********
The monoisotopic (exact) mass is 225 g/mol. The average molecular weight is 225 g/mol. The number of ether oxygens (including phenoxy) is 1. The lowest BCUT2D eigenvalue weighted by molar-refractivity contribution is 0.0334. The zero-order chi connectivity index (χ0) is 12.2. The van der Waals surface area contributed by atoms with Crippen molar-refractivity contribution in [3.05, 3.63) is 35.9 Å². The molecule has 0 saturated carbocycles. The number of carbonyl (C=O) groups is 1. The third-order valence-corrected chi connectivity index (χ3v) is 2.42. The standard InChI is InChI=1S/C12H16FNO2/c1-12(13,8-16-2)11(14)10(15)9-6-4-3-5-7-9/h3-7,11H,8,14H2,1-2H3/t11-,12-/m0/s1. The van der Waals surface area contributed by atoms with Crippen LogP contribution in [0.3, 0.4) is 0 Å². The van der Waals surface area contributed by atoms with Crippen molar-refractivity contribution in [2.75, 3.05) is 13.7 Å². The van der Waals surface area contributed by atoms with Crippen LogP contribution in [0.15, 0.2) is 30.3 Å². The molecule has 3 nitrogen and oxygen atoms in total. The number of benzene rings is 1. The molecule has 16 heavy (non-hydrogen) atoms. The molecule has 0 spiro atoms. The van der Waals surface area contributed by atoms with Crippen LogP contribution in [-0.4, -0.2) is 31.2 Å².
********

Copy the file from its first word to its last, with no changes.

The monoisotopic (exact) mass is 225 g/mol. The average molecular weight is 225 g/mol. The number of ether oxygens (including phenoxy) is 1. The lowest BCUT2D eigenvalue weighted by molar-refractivity contribution is 0.0334. The zero-order chi connectivity index (χ0) is 12.2. The van der Waals surface area contributed by atoms with Crippen molar-refractivity contribution in [3.05, 3.63) is 35.9 Å². The molecule has 0 saturated carbocycles. The number of carbonyl (C=O) groups is 1. The third-order valence-corrected chi connectivity index (χ3v) is 2.42. The standard InChI is InChI=1S/C12H16FNO2/c1-12(13,8-16-2)11(14)10(15)9-6-4-3-5-7-9/h3-7,11H,8,14H2,1-2H3/t11-,12-/m0/s1. The van der Waals surface area contributed by atoms with Crippen LogP contribution in [0.3, 0.4) is 0 Å². The van der Waals surface area contributed by atoms with Crippen molar-refractivity contribution in [2.75, 3.05) is 13.7 Å². The van der Waals surface area contributed by atoms with Crippen LogP contribution in [0.15, 0.2) is 30.3 Å². The molecule has 3 nitrogen and oxygen atoms in total. The number of benzene rings is 1. The molecule has 16 heavy (non-hydrogen) atoms. The molecule has 0 spiro atoms. The van der Waals surface area contributed by atoms with Crippen LogP contribution in [-0.4, -0.2) is 31.2 Å².